Yizhong Zhang (opens in new tab)*, Jiaolong Yang (opens in new tab)*, Zhen Liu, Ruicheng Wang, Guojun Chen, Xin Tong (opens in new tab), and Baining Guo (opens in new tab),
VirtualCube: An Immersive 3D Video Communication System (opens in new tab),
IEEE VR 2022 (& IEEE TVCG). (Best Journal-Track Paper Award)
arXiv:2112.04163 (opens in new tab)
The VirtualCube system is a 3D video conference system that attempts to overcome some limitations of conventional technologies. The key ingredient is VirtualCube, an abstract representation of a real-world cubicle instrumented with RGBD cameras for capturing the user’s 3D geometry and texture. We design VirtualCube so that the task of data capturing is standardized and significantly simplified, and everything can be built using off-the-shelf hardware. We use VirtualCubes as the basic building blocks of a virtual conferencing environment, and we provide each VirtualCube user with a surrounding display showing life-size videos of remote participants. To achieve real-time rendering of remote participants, we develop the V-Cube View algorithm, which uses multi-view stereo for more accurate depth estimation and Lumi-Net rendering for better rendering quality. The VirtualCube system correctly preserves the mutual eye gaze between participants, allowing them to establish eye contact and be aware of who is visually paying attention to them. The system also allows a participant to have side discussions with remote participants as if they were in the same room. Finally, the system sheds lights on how to support the shared space of work items (e.g., documents and applications) and track participants’ visual attention to work items.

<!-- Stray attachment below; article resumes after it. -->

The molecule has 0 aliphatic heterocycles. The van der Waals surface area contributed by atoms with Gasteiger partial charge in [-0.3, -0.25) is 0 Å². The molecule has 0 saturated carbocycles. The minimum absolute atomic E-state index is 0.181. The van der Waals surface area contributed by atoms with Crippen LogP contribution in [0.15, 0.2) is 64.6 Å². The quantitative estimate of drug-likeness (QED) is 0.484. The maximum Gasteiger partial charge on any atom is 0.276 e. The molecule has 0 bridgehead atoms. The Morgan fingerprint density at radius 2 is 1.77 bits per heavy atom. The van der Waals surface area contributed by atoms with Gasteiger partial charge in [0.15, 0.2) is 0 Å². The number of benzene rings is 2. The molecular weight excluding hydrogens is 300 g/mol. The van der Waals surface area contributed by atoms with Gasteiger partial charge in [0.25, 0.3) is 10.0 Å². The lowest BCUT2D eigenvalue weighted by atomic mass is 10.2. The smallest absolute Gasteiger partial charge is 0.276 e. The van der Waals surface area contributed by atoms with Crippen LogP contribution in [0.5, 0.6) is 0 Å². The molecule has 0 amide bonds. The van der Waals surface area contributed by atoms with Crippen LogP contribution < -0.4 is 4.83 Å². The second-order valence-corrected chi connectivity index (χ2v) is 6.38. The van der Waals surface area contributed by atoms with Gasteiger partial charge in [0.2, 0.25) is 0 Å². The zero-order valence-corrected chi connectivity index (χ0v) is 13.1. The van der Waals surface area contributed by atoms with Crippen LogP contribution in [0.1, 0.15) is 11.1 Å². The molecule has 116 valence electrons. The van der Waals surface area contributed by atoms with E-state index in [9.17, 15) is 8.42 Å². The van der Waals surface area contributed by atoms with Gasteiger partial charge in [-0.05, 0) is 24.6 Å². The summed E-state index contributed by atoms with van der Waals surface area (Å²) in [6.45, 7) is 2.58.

Snapshots of the VirtualCube system in action, with the local participant in the foreground. The images of remote participants on the screen are synthesized from the RGBD data acquired by cameras. Each of the participants is in a different location. Our system supports face-to-face meetings with two participants, round-table meetings with multiple participants, and side-by-side meetings that includes sharing work items on the participants’ screens. Mutual eye contact and visual attention can be achieved as if the participants were in the same room.